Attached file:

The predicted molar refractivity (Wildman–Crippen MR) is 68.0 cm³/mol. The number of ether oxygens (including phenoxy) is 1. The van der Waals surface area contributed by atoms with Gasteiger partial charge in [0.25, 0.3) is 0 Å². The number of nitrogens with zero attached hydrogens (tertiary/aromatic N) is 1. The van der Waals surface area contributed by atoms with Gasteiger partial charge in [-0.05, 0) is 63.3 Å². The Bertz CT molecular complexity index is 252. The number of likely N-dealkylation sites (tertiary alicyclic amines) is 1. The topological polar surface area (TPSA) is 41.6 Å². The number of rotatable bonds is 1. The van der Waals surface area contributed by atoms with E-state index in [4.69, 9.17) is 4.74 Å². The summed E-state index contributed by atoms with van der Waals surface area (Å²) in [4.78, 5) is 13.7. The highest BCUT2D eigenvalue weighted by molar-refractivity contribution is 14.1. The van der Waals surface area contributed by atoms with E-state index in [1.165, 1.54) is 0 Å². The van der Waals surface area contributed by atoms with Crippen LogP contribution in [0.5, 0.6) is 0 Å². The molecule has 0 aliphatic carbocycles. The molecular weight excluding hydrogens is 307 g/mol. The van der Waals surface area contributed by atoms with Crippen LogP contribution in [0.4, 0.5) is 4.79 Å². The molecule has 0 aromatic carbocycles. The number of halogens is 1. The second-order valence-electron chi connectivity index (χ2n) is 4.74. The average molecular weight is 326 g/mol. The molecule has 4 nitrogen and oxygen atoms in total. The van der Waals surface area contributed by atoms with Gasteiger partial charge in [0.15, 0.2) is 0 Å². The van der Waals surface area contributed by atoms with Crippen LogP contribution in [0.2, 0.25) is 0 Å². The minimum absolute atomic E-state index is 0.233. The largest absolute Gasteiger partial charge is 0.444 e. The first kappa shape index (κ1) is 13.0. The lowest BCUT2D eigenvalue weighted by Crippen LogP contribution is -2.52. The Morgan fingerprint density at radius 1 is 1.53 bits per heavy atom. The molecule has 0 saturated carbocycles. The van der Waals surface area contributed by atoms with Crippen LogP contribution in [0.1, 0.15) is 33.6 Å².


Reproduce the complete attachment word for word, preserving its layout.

The predicted molar refractivity (Wildman–Crippen MR) is 68.0 cm³/mol. The number of ether oxygens (including phenoxy) is 1. The van der Waals surface area contributed by atoms with Gasteiger partial charge in [0.25, 0.3) is 0 Å². The number of nitrogens with zero attached hydrogens (tertiary/aromatic N) is 1. The van der Waals surface area contributed by atoms with Gasteiger partial charge in [-0.05, 0) is 63.3 Å². The Bertz CT molecular complexity index is 252. The number of likely N-dealkylation sites (tertiary alicyclic amines) is 1. The topological polar surface area (TPSA) is 41.6 Å². The number of rotatable bonds is 1. The van der Waals surface area contributed by atoms with E-state index in [4.69, 9.17) is 4.74 Å². The summed E-state index contributed by atoms with van der Waals surface area (Å²) in [4.78, 5) is 13.7. The highest BCUT2D eigenvalue weighted by molar-refractivity contribution is 14.1. The van der Waals surface area contributed by atoms with E-state index in [1.165, 1.54) is 0 Å². The van der Waals surface area contributed by atoms with Crippen LogP contribution in [0.5, 0.6) is 0 Å². The molecule has 0 aliphatic carbocycles. The molecular weight excluding hydrogens is 307 g/mol. The van der Waals surface area contributed by atoms with Crippen LogP contribution in [0.4, 0.5) is 4.79 Å². The molecule has 0 aromatic carbocycles. The number of halogens is 1. The second-order valence-electron chi connectivity index (χ2n) is 4.74. The average molecular weight is 326 g/mol. The molecule has 4 nitrogen and oxygen atoms in total. The van der Waals surface area contributed by atoms with Gasteiger partial charge in [0.15, 0.2) is 0 Å². The van der Waals surface area contributed by atoms with Crippen LogP contribution in [0.2, 0.25) is 0 Å². The minimum absolute atomic E-state index is 0.233. The largest absolute Gasteiger partial charge is 0.444 e. The first kappa shape index (κ1) is 13.0. The lowest BCUT2D eigenvalue weighted by Crippen LogP contribution is -2.52. The Morgan fingerprint density at radius 1 is 1.53 bits per heavy atom. The molecule has 0 saturated carbocycles. The van der Waals surface area contributed by atoms with Crippen LogP contribution in [0.1, 0.15) is 33.6 Å².